And the roads, especially on the main streets in Taipei, are big. It’s a surprisingly expansive city. Both Hong Kong and Tokyo, while big cities in their own right, feel very condensed and tightly packed. Taipei by comparison feels like it’s got a lot of wriggle room. The streets are long and wide, the buildings rather grand in size, and the whole atmosphere feels like they’re trying to show off a little. I don’t say that in a bad way either, but Taipei doesn’t feel like it’s trying to squeeze everyone and everything in.
This size translates to its monuments. The Chiang Kai-Shek Memorial Hall is massive – the pictures really don’t do its size justice – and that is compounded by the large grounds it sits on and the two equally impressive National Theatre and Concert Halls that stand on either side of it. Even the gate by the entrance is imposing, and the flat space dedicated to this area really helps to show off the buildings. It was the first place I really checked out in Taipei, and it certainly set the stage for a lot of open jaw gawking. With the amount of space the area takes up, it really doesn’t feel like it should be in a big city where land would be selling at a premium, but given the reverence for Chiang Kai-Shek, I suppose it shouldn’t be a surprise.
Every hour at the Memorial Hall is a changing of the guard, allowing the guards to finally move as they go through what is over a ten minute demonstration. It’s all very impressive, but I’ll still remain more impressed by the other fifty minutes where they stay perfectly still. Though it is funny watching their helpers quickly fix up their uniform when they first take their post. The inside of the hall is impressive with a large statue of the man the hall is dedicated to, and downstairs holds a neat little museum which really serves to build the man’s ego long after death. It’s all free to enter to, which is always a bonus.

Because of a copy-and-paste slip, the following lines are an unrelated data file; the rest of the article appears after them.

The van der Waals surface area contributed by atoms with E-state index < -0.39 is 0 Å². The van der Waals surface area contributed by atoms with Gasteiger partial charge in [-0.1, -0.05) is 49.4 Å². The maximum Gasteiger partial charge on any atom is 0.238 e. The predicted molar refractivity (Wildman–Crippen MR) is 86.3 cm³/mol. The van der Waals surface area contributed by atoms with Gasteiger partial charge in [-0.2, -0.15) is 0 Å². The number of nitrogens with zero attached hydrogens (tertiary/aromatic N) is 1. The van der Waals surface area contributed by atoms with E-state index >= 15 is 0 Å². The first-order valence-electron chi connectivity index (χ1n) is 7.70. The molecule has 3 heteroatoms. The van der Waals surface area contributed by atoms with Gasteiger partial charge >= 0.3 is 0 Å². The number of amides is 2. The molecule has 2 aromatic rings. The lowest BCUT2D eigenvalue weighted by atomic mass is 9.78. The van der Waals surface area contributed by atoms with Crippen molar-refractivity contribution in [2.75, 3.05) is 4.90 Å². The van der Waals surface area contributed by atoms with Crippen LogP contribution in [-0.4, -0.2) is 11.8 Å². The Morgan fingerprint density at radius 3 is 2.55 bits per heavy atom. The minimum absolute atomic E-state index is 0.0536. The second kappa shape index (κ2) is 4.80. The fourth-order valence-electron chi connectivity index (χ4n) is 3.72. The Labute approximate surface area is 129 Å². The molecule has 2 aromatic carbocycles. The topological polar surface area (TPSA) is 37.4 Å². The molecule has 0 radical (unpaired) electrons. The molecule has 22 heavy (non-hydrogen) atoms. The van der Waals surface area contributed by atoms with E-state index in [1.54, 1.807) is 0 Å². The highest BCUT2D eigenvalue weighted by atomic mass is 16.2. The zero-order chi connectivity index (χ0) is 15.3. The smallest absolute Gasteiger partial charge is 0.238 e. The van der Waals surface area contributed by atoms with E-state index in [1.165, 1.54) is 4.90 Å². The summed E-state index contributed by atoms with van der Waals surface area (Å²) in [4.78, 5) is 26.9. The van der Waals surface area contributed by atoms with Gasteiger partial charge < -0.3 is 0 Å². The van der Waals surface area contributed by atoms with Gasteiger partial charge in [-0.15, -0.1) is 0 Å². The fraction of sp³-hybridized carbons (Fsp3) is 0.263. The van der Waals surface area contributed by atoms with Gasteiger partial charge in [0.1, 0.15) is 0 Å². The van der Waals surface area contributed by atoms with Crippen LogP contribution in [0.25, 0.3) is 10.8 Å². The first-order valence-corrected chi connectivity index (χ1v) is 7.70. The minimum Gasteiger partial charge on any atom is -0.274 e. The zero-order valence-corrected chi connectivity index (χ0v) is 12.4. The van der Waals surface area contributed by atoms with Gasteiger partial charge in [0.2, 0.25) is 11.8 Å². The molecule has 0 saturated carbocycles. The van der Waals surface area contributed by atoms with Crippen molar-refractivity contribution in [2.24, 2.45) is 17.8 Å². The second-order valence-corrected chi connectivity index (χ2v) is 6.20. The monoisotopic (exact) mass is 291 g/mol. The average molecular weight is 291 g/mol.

When it comes to massive buildings, let’s not forget Taipei 101 either, a building that spent several years as the tallest building in the world, and while that record has since been eclipsed it doesn’t make the building any less impressive. You’ll be on the outskirts of the city (or on the other side of a damn mountain) and you’ll randomly see it pop up in your sights, reminding you that it’s there and always watching you. From the observatory I’d often feel my legs get a little weak as I looked out over the edge because of the sheer height. The elevator is still the fastest in the world for its height. You start from the bottom and then you’re there [/Drake reference] at the top in about 40 seconds, and you go quick enough and high enough that you feel the pressure changing. The top is typically touristy, but not badly priced given the views – though it is definitely recommended that you go when the skies are clear so you can properly appreciate the sights.
At the bottom of Taipei 101 is Din Tai Fung, a Taiwanese institution. Famous for their Xiao Long Bao, which is kind of like a soup dumpling, this place constantly appeared on ‘must dine’ lists I saw, and it made a great first lunch. You’re all but guaranteed to have to wait, but if you time it right you’re not standing around for too long. I walked past at about 1pm and it was a 45 minute wait, but when I decided to stop for lunch around 2pm I only had to wait about ten minutes. The food is as good as they say, and is fairly reasonably priced for what you get. Expensive for Taiwan, but comparing it to what you pay in Australia the cost-to-quality ratio is top notch. The Xio Long Bao is definitely worth a try, and they even give you a handy little guide in how to properly eat it (it’s not just enough to ram it down your throat like a savage, there’s like four steps to proper XLB consumption).
Despite the great start to the trip when it comes to food, I didn’t spend a lot of time in restaurants. Just about every night I ended up eating at the various night markets, and the night markets in Taiwan are simply brilliant. Temple Street and the Ladies Market in Hong Kong were good for what they were, but they honestly don’t hold a candle to what is on offer in Taiwan. Of the four I visited, only one of them – Huaxi Street – left me disappointed. Shilin, Raohe and Liuhe (in Kaohsiung) were all great fun.